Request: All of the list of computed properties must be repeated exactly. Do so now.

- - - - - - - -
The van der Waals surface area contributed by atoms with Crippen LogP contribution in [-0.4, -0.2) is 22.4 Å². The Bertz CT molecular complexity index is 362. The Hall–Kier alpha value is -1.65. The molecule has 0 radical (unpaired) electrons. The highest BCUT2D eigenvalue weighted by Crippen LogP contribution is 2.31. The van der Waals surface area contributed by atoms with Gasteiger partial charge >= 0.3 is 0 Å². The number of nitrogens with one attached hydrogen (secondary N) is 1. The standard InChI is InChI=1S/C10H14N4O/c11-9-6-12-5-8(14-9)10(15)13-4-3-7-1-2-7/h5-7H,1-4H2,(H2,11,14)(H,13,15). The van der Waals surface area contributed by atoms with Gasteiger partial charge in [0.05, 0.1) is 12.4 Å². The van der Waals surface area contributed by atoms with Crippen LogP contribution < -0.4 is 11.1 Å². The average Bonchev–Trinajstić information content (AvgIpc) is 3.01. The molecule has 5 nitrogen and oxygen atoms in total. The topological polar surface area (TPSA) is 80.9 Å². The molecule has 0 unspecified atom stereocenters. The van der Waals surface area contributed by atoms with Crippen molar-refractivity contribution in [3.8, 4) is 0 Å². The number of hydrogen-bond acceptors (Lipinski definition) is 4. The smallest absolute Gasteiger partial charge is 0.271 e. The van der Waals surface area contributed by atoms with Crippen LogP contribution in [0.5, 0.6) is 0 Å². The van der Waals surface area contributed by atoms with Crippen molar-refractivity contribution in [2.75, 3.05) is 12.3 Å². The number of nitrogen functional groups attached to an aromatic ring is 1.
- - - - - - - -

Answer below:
The van der Waals surface area contributed by atoms with Crippen LogP contribution in [-0.4, -0.2) is 22.4 Å². The Bertz CT molecular complexity index is 362. The Hall–Kier alpha value is -1.65. The molecule has 0 radical (unpaired) electrons. The highest BCUT2D eigenvalue weighted by Crippen LogP contribution is 2.31. The van der Waals surface area contributed by atoms with Gasteiger partial charge >= 0.3 is 0 Å². The number of nitrogens with one attached hydrogen (secondary N) is 1. The standard InChI is InChI=1S/C10H14N4O/c11-9-6-12-5-8(14-9)10(15)13-4-3-7-1-2-7/h5-7H,1-4H2,(H2,11,14)(H,13,15). The van der Waals surface area contributed by atoms with Gasteiger partial charge in [0.05, 0.1) is 12.4 Å². The van der Waals surface area contributed by atoms with Crippen LogP contribution < -0.4 is 11.1 Å². The average Bonchev–Trinajstić information content (AvgIpc) is 3.01. The molecule has 5 nitrogen and oxygen atoms in total. The topological polar surface area (TPSA) is 80.9 Å². The molecule has 0 unspecified atom stereocenters. The van der Waals surface area contributed by atoms with Crippen molar-refractivity contribution in [3.8, 4) is 0 Å². The number of hydrogen-bond acceptors (Lipinski definition) is 4. The smallest absolute Gasteiger partial charge is 0.271 e. The van der Waals surface area contributed by atoms with Crippen LogP contribution in [0.5, 0.6) is 0 Å². The van der Waals surface area contributed by atoms with Crippen molar-refractivity contribution in [2.75, 3.05) is 12.3 Å². The number of nitrogen functional groups attached to an aromatic ring is 1.